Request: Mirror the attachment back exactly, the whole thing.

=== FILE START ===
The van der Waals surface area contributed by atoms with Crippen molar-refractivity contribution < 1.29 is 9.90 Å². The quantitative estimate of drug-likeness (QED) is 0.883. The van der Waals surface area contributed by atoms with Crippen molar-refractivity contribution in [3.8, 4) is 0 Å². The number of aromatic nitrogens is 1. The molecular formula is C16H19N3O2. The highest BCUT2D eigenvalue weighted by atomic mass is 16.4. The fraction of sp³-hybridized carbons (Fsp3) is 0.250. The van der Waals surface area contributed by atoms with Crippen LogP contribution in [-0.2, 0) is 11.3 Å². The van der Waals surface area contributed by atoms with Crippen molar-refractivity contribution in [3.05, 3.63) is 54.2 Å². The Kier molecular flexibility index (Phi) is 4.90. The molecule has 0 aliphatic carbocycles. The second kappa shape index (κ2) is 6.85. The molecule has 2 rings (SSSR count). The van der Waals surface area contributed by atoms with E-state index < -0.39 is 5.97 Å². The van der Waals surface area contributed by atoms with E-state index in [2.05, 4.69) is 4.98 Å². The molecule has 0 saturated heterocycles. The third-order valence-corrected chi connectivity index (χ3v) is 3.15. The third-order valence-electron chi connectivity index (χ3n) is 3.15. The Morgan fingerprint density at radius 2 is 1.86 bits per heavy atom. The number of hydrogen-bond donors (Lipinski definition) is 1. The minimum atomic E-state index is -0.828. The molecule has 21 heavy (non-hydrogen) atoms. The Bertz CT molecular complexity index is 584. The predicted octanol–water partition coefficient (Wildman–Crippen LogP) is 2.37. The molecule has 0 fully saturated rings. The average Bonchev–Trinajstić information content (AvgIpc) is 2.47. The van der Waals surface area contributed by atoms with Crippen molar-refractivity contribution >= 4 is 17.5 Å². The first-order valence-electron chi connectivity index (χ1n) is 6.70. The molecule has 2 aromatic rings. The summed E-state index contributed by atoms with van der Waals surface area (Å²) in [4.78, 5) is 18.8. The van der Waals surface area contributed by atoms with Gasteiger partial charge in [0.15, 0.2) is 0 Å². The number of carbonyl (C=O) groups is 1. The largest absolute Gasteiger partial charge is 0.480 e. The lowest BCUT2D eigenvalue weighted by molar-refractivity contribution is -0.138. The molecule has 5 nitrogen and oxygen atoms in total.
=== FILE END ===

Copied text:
The van der Waals surface area contributed by atoms with Crippen molar-refractivity contribution < 1.29 is 9.90 Å². The quantitative estimate of drug-likeness (QED) is 0.883. The van der Waals surface area contributed by atoms with Crippen molar-refractivity contribution in [3.8, 4) is 0 Å². The number of aromatic nitrogens is 1. The molecular formula is C16H19N3O2. The highest BCUT2D eigenvalue weighted by atomic mass is 16.4. The fraction of sp³-hybridized carbons (Fsp3) is 0.250. The van der Waals surface area contributed by atoms with Crippen LogP contribution in [-0.2, 0) is 11.3 Å². The van der Waals surface area contributed by atoms with Crippen molar-refractivity contribution in [3.05, 3.63) is 54.2 Å². The Kier molecular flexibility index (Phi) is 4.90. The molecule has 0 aliphatic carbocycles. The second kappa shape index (κ2) is 6.85. The molecule has 2 rings (SSSR count). The van der Waals surface area contributed by atoms with E-state index < -0.39 is 5.97 Å². The van der Waals surface area contributed by atoms with E-state index in [2.05, 4.69) is 4.98 Å². The molecule has 0 saturated heterocycles. The third-order valence-corrected chi connectivity index (χ3v) is 3.15. The third-order valence-electron chi connectivity index (χ3n) is 3.15. The Morgan fingerprint density at radius 2 is 1.86 bits per heavy atom. The number of hydrogen-bond donors (Lipinski definition) is 1. The minimum atomic E-state index is -0.828. The molecule has 21 heavy (non-hydrogen) atoms. The Bertz CT molecular complexity index is 584. The predicted octanol–water partition coefficient (Wildman–Crippen LogP) is 2.37. The molecule has 0 fully saturated rings. The average Bonchev–Trinajstić information content (AvgIpc) is 2.47. The van der Waals surface area contributed by atoms with Crippen molar-refractivity contribution >= 4 is 17.5 Å². The first-order valence-electron chi connectivity index (χ1n) is 6.70. The molecule has 2 aromatic rings. The summed E-state index contributed by atoms with van der Waals surface area (Å²) in [4.78, 5) is 18.8. The van der Waals surface area contributed by atoms with Gasteiger partial charge in [0.15, 0.2) is 0 Å². The number of carbonyl (C=O) groups is 1. The largest absolute Gasteiger partial charge is 0.480 e. The lowest BCUT2D eigenvalue weighted by molar-refractivity contribution is -0.138. The molecule has 5 nitrogen and oxygen atoms in total.